Not seeing ads on Instagram? Here's why

Instagram being used on a smartphone.
(Image credit: ulyana_andreeva/Shutterstock)

The head of Instagram has admitted that there are some users who don’t see ads on their feed — and explained why. He also explained why there is no iPad version of the popular photo social network.

According to Chris Welch, Adam Mosseri — who is in charge of Instagram at Facebook after being the head of the latter’s news feed — answered some users questions over the weekend. One of them was “I don’t see ANY ads on my instagram. Not a single ad. Is this normal?”

(Image credit: Adam Mosseri)

Mosseri answered that this is totally normal. Apparently, a small group of users never see ads at all “to make sure we understand the effect of that.” Welch asks himself if you could imagine how that would be, answering “bliss.”

I was one of those users and, indeed, it was bliss. In fact, for a year or so I thought that it was a fluke because I have never heard of any other users without ads in their feeds. When the ads came, I thought they may have finally “fixed” it. Now it seems that some people are randomly selected to participate in this control group; a golden lottery of sorts. 

No iPadOS version in sight

Welch also reported on another one of Mosseri’s answers in that ”ask me anything” session. Asked about a potential iPad version of Instagram, he said that the company “would like to build an iPad app. But we only have so many people, and lots to do, and it hasn’t bubbled up as the next best thing to do yet.”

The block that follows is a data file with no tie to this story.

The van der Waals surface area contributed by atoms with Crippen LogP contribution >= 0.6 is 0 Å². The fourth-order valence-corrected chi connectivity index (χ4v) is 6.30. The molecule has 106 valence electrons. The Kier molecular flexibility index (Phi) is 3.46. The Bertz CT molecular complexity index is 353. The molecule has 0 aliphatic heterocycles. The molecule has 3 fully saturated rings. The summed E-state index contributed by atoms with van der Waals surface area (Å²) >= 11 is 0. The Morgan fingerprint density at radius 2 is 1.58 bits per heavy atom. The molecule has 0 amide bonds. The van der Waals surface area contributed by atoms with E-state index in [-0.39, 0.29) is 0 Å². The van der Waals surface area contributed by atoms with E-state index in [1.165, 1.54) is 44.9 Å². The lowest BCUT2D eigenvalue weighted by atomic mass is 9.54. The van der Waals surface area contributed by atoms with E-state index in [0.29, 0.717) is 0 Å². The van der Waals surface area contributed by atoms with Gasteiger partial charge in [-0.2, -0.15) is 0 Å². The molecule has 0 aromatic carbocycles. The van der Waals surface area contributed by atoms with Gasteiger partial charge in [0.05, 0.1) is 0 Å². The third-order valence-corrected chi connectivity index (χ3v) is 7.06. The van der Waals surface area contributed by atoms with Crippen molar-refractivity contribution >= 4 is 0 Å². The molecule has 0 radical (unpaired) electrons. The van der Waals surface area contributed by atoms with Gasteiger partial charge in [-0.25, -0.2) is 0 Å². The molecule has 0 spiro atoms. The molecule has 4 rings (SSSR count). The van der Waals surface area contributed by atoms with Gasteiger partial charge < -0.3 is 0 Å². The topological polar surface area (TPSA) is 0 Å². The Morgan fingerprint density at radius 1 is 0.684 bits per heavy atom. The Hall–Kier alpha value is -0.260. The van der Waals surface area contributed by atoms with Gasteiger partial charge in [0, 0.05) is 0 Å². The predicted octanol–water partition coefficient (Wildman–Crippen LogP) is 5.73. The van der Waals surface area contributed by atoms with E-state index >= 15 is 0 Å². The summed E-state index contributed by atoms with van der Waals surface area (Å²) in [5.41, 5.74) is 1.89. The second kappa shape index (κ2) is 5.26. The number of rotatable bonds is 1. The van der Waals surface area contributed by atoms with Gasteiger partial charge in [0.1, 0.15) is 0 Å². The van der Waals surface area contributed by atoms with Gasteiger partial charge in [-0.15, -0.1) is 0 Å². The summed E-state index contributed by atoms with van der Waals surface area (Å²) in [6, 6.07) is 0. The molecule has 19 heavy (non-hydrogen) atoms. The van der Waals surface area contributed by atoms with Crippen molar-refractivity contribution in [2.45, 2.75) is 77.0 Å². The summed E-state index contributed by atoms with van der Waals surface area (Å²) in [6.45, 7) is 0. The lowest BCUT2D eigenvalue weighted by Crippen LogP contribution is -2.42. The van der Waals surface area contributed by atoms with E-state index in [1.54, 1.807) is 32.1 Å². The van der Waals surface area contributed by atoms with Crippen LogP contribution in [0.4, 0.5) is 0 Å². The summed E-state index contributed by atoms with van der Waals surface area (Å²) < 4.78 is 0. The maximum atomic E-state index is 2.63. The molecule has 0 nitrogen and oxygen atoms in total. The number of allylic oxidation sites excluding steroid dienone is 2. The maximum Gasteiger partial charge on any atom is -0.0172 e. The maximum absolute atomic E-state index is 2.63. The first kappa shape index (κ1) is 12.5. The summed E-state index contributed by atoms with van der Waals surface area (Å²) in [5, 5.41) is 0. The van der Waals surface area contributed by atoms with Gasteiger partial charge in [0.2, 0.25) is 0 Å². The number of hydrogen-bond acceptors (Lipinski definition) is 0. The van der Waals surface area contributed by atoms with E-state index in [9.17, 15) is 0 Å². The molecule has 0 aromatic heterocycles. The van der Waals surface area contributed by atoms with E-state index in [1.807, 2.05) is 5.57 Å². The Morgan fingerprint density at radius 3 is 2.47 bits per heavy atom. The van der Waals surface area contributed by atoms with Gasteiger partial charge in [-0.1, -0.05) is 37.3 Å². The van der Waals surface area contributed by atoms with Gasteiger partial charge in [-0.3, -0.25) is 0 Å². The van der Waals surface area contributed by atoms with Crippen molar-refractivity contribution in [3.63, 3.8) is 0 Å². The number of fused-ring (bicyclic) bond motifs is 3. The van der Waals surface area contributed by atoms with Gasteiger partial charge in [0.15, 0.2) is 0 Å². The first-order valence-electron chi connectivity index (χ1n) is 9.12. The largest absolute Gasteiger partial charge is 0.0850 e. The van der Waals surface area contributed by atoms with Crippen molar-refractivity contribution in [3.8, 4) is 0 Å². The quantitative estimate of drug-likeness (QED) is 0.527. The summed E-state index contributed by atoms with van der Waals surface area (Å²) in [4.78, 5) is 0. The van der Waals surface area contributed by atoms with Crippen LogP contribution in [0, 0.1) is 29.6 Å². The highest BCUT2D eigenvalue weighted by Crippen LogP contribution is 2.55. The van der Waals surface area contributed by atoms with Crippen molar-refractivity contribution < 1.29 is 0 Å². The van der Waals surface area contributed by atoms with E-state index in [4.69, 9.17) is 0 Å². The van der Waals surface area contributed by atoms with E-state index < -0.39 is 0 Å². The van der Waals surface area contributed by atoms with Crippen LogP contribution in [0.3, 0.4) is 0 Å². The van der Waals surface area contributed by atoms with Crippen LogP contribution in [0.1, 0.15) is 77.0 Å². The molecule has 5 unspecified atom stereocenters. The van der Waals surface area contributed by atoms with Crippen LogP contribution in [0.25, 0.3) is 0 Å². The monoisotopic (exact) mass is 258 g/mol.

The explanation doesn’t really ring true. Having an iOS app codebase already in place, it wouldn’t take that much for a couple of developers to retool the user experience and have an iPad app running in no time. It’s not rocket science. And, as someone pointed out in that Twitter thread, even Windows got an app a long time ago (which recently was killed). Ignoring iPad users seem more an strategic political decision than anything else.

You can use Instagram on a browser, but some of the functionality of the mobile version is not present in the web client.

Jesus Diaz

Jesus Diaz founded the new Sploid for Gawker Media after seven years working at Gizmodo, where he helmed the lost-in-a-bar iPhone 4 story and wrote old angry man rants, among other things. He's a creative director, screenwriter, and producer at The Magic Sauce, and currently writes for Fast Company and Tom's Guide.